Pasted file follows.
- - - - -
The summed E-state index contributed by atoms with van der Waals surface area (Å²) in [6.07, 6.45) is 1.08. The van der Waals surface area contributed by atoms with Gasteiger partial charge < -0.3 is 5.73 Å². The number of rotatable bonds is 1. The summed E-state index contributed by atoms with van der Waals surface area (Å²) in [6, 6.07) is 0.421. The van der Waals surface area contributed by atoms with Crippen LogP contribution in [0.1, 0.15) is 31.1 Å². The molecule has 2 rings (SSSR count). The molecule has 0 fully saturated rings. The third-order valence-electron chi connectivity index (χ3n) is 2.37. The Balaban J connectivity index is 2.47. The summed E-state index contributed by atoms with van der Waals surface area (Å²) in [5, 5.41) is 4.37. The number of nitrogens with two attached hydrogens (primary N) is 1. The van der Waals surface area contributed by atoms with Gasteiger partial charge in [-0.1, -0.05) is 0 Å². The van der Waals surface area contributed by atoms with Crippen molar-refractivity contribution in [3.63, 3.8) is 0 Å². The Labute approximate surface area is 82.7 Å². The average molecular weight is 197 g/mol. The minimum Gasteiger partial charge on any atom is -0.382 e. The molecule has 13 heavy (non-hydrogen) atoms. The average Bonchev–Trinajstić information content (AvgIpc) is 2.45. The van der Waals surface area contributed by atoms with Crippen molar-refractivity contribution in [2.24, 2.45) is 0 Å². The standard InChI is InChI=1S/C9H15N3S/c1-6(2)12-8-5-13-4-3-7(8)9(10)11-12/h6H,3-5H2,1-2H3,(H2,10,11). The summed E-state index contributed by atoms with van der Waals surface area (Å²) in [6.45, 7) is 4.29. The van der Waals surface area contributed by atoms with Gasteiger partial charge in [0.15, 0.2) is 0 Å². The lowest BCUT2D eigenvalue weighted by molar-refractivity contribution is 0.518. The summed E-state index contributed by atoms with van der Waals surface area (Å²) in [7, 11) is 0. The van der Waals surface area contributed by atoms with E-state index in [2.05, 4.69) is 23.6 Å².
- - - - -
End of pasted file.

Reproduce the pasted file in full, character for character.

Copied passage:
The summed E-state index contributed by atoms with van der Waals surface area (Å²) in [6.07, 6.45) is 1.08. The van der Waals surface area contributed by atoms with Gasteiger partial charge < -0.3 is 5.73 Å². The number of rotatable bonds is 1. The summed E-state index contributed by atoms with van der Waals surface area (Å²) in [6, 6.07) is 0.421. The van der Waals surface area contributed by atoms with Crippen LogP contribution in [0.1, 0.15) is 31.1 Å². The molecule has 2 rings (SSSR count). The molecule has 0 fully saturated rings. The third-order valence-electron chi connectivity index (χ3n) is 2.37. The Balaban J connectivity index is 2.47. The summed E-state index contributed by atoms with van der Waals surface area (Å²) in [5, 5.41) is 4.37. The number of nitrogens with two attached hydrogens (primary N) is 1. The van der Waals surface area contributed by atoms with Gasteiger partial charge in [-0.1, -0.05) is 0 Å². The van der Waals surface area contributed by atoms with Crippen molar-refractivity contribution in [3.63, 3.8) is 0 Å². The Labute approximate surface area is 82.7 Å². The average molecular weight is 197 g/mol. The minimum Gasteiger partial charge on any atom is -0.382 e. The molecule has 13 heavy (non-hydrogen) atoms. The average Bonchev–Trinajstić information content (AvgIpc) is 2.45. The van der Waals surface area contributed by atoms with Crippen molar-refractivity contribution in [2.24, 2.45) is 0 Å². The standard InChI is InChI=1S/C9H15N3S/c1-6(2)12-8-5-13-4-3-7(8)9(10)11-12/h6H,3-5H2,1-2H3,(H2,10,11). The summed E-state index contributed by atoms with van der Waals surface area (Å²) in [6.45, 7) is 4.29. The van der Waals surface area contributed by atoms with Gasteiger partial charge in [0.15, 0.2) is 0 Å². The lowest BCUT2D eigenvalue weighted by molar-refractivity contribution is 0.518. The summed E-state index contributed by atoms with van der Waals surface area (Å²) in [7, 11) is 0. The van der Waals surface area contributed by atoms with E-state index in [2.05, 4.69) is 23.6 Å².